I went home for the night, peeled all of the electrodes off my body [the ones on my chest were easy to peel off, the ones on my tummy hurt]. Seriously, the amount of adhesive that pulls up when these things are removed is wild.

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Monday morning, I returned to the ER to check in for my transfusion. After a long wait, a volunteer kept asking the desk where I was going and when (sidebar: hot male nurse at triage. Bonus!), and they eventually got a move on.

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I ended up being transfused in the back of the ER with an awesome nurse named Alexa taking care of me. Alexa was an IV-inserting rockstar, and not only did she get it in on the first shot, it barely hurt worse than a blood draw. New favourite nurse EVER. She, like the ER doctor and the nurse the night before, agreed that I’d made the right choice about the transfusion.

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Four days later, Alexa’s insertion left very little bruising–check out this bruise from Saturday–a failed insertion attempt.

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The transfusion…

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(During these visits to the ER, I’ve learned to fix a bulk of my own alarms. Alexa wasn’t too impressed when I got tired of the IV beeping after the first unit and silenced the alarm :]. I was also fixing my own alarms whenever the SAT probe stopped reading on Saturday and Sunday by changing fingers, and I’ve mastered fixing occlusions. Oh, and no Lasix this time!)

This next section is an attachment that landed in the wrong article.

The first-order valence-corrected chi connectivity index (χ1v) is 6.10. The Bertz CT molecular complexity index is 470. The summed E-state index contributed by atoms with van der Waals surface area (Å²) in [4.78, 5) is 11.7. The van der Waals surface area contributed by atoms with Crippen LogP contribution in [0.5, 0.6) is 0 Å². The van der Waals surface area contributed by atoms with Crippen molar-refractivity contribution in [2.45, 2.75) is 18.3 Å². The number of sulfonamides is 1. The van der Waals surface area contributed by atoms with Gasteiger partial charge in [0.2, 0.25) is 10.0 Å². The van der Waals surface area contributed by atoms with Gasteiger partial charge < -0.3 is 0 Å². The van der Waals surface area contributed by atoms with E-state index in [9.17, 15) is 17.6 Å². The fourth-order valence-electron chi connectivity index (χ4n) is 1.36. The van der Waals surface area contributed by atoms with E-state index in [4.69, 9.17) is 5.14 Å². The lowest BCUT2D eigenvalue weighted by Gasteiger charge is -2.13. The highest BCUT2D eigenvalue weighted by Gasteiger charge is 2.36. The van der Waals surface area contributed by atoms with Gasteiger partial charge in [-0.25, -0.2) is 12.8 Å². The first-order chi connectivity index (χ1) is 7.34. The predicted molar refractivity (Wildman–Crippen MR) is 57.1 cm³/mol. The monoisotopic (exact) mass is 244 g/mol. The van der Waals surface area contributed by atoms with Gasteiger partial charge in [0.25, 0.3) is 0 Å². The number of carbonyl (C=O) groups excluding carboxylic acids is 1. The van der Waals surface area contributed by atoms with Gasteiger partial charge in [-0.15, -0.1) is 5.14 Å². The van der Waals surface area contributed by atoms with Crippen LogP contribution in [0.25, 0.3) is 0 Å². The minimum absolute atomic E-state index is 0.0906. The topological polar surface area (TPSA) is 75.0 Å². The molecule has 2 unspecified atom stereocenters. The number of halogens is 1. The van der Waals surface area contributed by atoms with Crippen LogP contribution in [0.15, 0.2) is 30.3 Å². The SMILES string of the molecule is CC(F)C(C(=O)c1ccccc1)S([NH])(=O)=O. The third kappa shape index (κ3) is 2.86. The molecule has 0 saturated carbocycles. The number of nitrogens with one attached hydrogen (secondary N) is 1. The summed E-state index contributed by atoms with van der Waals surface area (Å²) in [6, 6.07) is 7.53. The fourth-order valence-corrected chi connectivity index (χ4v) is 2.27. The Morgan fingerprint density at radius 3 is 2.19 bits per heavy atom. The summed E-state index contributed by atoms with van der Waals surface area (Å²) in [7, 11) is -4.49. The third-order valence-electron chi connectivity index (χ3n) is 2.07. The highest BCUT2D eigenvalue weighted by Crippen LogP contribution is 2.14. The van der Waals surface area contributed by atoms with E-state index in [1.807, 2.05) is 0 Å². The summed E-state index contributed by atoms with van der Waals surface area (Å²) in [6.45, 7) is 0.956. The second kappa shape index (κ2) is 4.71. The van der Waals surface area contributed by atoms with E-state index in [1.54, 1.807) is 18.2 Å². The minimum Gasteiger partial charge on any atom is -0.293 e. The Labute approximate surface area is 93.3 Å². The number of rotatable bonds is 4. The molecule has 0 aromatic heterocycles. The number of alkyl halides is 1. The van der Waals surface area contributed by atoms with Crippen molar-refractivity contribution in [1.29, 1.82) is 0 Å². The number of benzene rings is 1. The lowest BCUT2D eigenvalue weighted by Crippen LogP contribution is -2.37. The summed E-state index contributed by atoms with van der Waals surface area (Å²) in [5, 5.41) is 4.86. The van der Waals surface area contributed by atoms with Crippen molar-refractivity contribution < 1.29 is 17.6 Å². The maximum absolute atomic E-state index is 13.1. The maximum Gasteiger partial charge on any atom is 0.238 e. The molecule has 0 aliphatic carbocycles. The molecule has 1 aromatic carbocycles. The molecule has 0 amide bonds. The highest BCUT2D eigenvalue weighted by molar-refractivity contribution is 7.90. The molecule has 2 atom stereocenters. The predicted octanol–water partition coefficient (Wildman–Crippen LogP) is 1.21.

During the transfusion, the nurse who triaged me on Saturday found me and checked in–she had been trying to figure out what happened to me [because “it’s not very often you see someone in their twenties with a heart rate that high!”], which was so sweet. All went smoothly with the transfusion, until the pump signalled the end of the second unit. Alexa came to check the IV . . . and the bag was still half full of blood! I’d been watching the minutes count down on the monitor, and I was so frustrated when she told me that my transfusion wasn’t actually over! She had no idea why the infusion stopped, but she got the remainder into me in record time (I had my celebratory cupcake too early, which was a downer!). One final blood draw, and I got to go home [via Starbucks, which is a thing–like wearing that t-shirt during–that I do following transfusions, apparently).

Check out these vitals (note that my blood pressure didn’t fluctuate much from the other days, but my heart rate is much lower. Yay for being young?)